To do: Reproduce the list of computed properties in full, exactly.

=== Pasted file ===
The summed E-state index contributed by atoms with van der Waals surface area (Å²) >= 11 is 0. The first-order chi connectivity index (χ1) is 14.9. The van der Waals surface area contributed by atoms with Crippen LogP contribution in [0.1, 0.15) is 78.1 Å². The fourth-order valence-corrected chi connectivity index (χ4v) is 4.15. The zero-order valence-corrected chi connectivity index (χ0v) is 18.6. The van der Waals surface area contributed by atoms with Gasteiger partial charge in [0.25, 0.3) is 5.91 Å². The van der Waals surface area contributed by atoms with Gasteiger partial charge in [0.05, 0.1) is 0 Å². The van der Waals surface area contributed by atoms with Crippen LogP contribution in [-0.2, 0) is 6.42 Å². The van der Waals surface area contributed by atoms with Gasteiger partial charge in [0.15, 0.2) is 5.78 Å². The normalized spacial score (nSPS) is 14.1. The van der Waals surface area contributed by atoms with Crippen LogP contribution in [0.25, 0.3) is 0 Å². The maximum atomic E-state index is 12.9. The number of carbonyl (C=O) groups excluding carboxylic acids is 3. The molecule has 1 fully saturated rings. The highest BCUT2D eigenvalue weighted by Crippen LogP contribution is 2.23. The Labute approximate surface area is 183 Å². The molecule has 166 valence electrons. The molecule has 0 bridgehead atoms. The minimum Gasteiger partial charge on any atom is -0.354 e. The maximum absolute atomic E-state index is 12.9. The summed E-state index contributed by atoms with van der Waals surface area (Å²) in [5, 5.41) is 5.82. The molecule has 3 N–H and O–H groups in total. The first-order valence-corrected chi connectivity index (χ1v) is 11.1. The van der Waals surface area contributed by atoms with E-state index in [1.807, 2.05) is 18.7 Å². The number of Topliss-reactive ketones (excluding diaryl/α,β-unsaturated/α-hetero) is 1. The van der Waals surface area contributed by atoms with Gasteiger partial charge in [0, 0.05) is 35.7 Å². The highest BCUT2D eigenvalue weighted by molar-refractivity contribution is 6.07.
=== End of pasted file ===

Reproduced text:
The summed E-state index contributed by atoms with van der Waals surface area (Å²) >= 11 is 0. The first-order chi connectivity index (χ1) is 14.9. The van der Waals surface area contributed by atoms with Crippen LogP contribution in [0.1, 0.15) is 78.1 Å². The fourth-order valence-corrected chi connectivity index (χ4v) is 4.15. The zero-order valence-corrected chi connectivity index (χ0v) is 18.6. The van der Waals surface area contributed by atoms with Gasteiger partial charge in [0.25, 0.3) is 5.91 Å². The van der Waals surface area contributed by atoms with Gasteiger partial charge in [0.05, 0.1) is 0 Å². The van der Waals surface area contributed by atoms with Crippen LogP contribution in [-0.2, 0) is 6.42 Å². The van der Waals surface area contributed by atoms with Gasteiger partial charge in [0.15, 0.2) is 5.78 Å². The normalized spacial score (nSPS) is 14.1. The van der Waals surface area contributed by atoms with Crippen LogP contribution in [0.25, 0.3) is 0 Å². The maximum atomic E-state index is 12.9. The number of carbonyl (C=O) groups excluding carboxylic acids is 3. The molecule has 1 fully saturated rings. The highest BCUT2D eigenvalue weighted by Crippen LogP contribution is 2.23. The Labute approximate surface area is 183 Å². The molecule has 166 valence electrons. The molecule has 0 bridgehead atoms. The minimum Gasteiger partial charge on any atom is -0.354 e. The maximum absolute atomic E-state index is 12.9. The summed E-state index contributed by atoms with van der Waals surface area (Å²) in [5, 5.41) is 5.82. The molecule has 3 N–H and O–H groups in total. The first-order valence-corrected chi connectivity index (χ1v) is 11.1. The van der Waals surface area contributed by atoms with E-state index in [1.807, 2.05) is 18.7 Å². The number of Topliss-reactive ketones (excluding diaryl/α,β-unsaturated/α-hetero) is 1. The van der Waals surface area contributed by atoms with Gasteiger partial charge in [0, 0.05) is 35.7 Å². The highest BCUT2D eigenvalue weighted by molar-refractivity contribution is 6.07.